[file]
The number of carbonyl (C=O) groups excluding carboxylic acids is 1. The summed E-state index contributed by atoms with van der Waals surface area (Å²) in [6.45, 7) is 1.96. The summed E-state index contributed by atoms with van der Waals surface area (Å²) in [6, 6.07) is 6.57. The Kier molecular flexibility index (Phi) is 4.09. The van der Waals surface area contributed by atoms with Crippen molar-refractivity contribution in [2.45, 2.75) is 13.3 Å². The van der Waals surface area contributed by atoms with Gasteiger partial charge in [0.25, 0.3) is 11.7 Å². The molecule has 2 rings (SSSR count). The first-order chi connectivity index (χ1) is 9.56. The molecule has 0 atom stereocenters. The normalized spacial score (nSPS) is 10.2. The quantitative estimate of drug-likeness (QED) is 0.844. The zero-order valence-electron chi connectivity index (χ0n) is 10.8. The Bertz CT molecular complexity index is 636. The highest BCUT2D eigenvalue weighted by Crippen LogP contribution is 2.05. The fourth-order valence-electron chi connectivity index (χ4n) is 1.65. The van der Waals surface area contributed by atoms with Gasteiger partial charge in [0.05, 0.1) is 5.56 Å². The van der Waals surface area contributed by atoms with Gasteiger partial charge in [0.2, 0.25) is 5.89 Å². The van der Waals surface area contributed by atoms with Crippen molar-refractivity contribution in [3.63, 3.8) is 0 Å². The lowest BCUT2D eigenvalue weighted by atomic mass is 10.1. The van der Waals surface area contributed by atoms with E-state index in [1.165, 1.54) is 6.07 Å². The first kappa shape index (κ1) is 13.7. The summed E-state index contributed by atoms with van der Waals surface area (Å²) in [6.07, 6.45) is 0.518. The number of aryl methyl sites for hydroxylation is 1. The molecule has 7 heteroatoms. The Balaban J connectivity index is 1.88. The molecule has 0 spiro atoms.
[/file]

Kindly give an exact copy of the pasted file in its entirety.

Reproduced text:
The number of carbonyl (C=O) groups excluding carboxylic acids is 1. The summed E-state index contributed by atoms with van der Waals surface area (Å²) in [6.45, 7) is 1.96. The summed E-state index contributed by atoms with van der Waals surface area (Å²) in [6, 6.07) is 6.57. The Kier molecular flexibility index (Phi) is 4.09. The van der Waals surface area contributed by atoms with Crippen molar-refractivity contribution in [2.45, 2.75) is 13.3 Å². The van der Waals surface area contributed by atoms with Gasteiger partial charge in [0.25, 0.3) is 11.7 Å². The molecule has 2 rings (SSSR count). The first-order chi connectivity index (χ1) is 9.56. The molecule has 0 atom stereocenters. The normalized spacial score (nSPS) is 10.2. The quantitative estimate of drug-likeness (QED) is 0.844. The zero-order valence-electron chi connectivity index (χ0n) is 10.8. The Bertz CT molecular complexity index is 636. The highest BCUT2D eigenvalue weighted by Crippen LogP contribution is 2.05. The fourth-order valence-electron chi connectivity index (χ4n) is 1.65. The van der Waals surface area contributed by atoms with Gasteiger partial charge in [0.05, 0.1) is 5.56 Å². The van der Waals surface area contributed by atoms with Gasteiger partial charge in [0.2, 0.25) is 5.89 Å². The van der Waals surface area contributed by atoms with Crippen molar-refractivity contribution in [3.63, 3.8) is 0 Å². The lowest BCUT2D eigenvalue weighted by atomic mass is 10.1. The van der Waals surface area contributed by atoms with E-state index in [1.165, 1.54) is 6.07 Å². The first kappa shape index (κ1) is 13.7. The summed E-state index contributed by atoms with van der Waals surface area (Å²) in [6.07, 6.45) is 0.518. The number of aryl methyl sites for hydroxylation is 1. The molecule has 7 heteroatoms. The Balaban J connectivity index is 1.88. The molecule has 0 spiro atoms.